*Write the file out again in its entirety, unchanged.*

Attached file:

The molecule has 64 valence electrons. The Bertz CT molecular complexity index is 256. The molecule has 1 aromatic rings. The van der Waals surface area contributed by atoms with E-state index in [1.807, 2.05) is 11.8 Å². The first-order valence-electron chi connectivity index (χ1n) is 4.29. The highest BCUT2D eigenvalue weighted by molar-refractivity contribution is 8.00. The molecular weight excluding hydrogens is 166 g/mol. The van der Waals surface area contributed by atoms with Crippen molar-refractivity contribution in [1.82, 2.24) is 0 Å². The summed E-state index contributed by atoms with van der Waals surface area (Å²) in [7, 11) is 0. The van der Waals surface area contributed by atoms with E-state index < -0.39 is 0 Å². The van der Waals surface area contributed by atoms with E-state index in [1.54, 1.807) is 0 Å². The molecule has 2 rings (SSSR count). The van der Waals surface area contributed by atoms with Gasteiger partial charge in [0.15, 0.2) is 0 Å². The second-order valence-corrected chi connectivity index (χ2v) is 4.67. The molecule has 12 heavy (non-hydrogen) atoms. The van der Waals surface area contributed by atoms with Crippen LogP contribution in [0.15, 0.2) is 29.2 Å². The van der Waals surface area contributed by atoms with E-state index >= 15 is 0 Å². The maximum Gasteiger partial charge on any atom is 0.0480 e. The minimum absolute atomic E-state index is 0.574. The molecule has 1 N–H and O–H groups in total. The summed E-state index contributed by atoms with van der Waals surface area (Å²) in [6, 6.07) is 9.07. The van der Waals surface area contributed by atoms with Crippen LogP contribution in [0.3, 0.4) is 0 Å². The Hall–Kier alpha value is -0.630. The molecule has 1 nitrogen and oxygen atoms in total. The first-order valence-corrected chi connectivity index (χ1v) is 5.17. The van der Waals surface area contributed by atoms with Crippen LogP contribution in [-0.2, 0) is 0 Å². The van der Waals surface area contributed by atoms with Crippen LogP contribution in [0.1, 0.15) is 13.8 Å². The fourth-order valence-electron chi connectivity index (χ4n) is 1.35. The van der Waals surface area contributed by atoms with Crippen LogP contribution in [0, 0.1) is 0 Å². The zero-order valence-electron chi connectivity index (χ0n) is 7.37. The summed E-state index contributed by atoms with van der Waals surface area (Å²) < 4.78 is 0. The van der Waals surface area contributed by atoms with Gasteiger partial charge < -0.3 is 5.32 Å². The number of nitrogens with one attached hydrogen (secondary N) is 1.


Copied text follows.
The molecule has 64 valence electrons. The Bertz CT molecular complexity index is 256. The molecule has 1 aromatic rings. The van der Waals surface area contributed by atoms with E-state index in [1.807, 2.05) is 11.8 Å². The first-order valence-electron chi connectivity index (χ1n) is 4.29. The highest BCUT2D eigenvalue weighted by molar-refractivity contribution is 8.00. The molecular weight excluding hydrogens is 166 g/mol. The van der Waals surface area contributed by atoms with Crippen molar-refractivity contribution in [1.82, 2.24) is 0 Å². The summed E-state index contributed by atoms with van der Waals surface area (Å²) in [7, 11) is 0. The van der Waals surface area contributed by atoms with E-state index < -0.39 is 0 Å². The van der Waals surface area contributed by atoms with E-state index in [1.54, 1.807) is 0 Å². The molecule has 2 rings (SSSR count). The van der Waals surface area contributed by atoms with Gasteiger partial charge in [0.15, 0.2) is 0 Å². The second-order valence-corrected chi connectivity index (χ2v) is 4.67. The molecule has 12 heavy (non-hydrogen) atoms. The van der Waals surface area contributed by atoms with Crippen LogP contribution in [0.15, 0.2) is 29.2 Å². The van der Waals surface area contributed by atoms with E-state index >= 15 is 0 Å². The maximum Gasteiger partial charge on any atom is 0.0480 e. The minimum absolute atomic E-state index is 0.574. The molecule has 1 N–H and O–H groups in total. The summed E-state index contributed by atoms with van der Waals surface area (Å²) in [6, 6.07) is 9.07. The van der Waals surface area contributed by atoms with Crippen LogP contribution in [0.3, 0.4) is 0 Å². The Hall–Kier alpha value is -0.630. The molecule has 1 nitrogen and oxygen atoms in total. The first-order valence-corrected chi connectivity index (χ1v) is 5.17. The van der Waals surface area contributed by atoms with Crippen LogP contribution in [-0.2, 0) is 0 Å². The van der Waals surface area contributed by atoms with Crippen LogP contribution in [0.1, 0.15) is 13.8 Å². The fourth-order valence-electron chi connectivity index (χ4n) is 1.35. The van der Waals surface area contributed by atoms with Crippen LogP contribution in [0, 0.1) is 0 Å². The zero-order valence-electron chi connectivity index (χ0n) is 7.37. The summed E-state index contributed by atoms with van der Waals surface area (Å²) < 4.78 is 0. The van der Waals surface area contributed by atoms with Gasteiger partial charge < -0.3 is 5.32 Å². The number of nitrogens with one attached hydrogen (secondary N) is 1.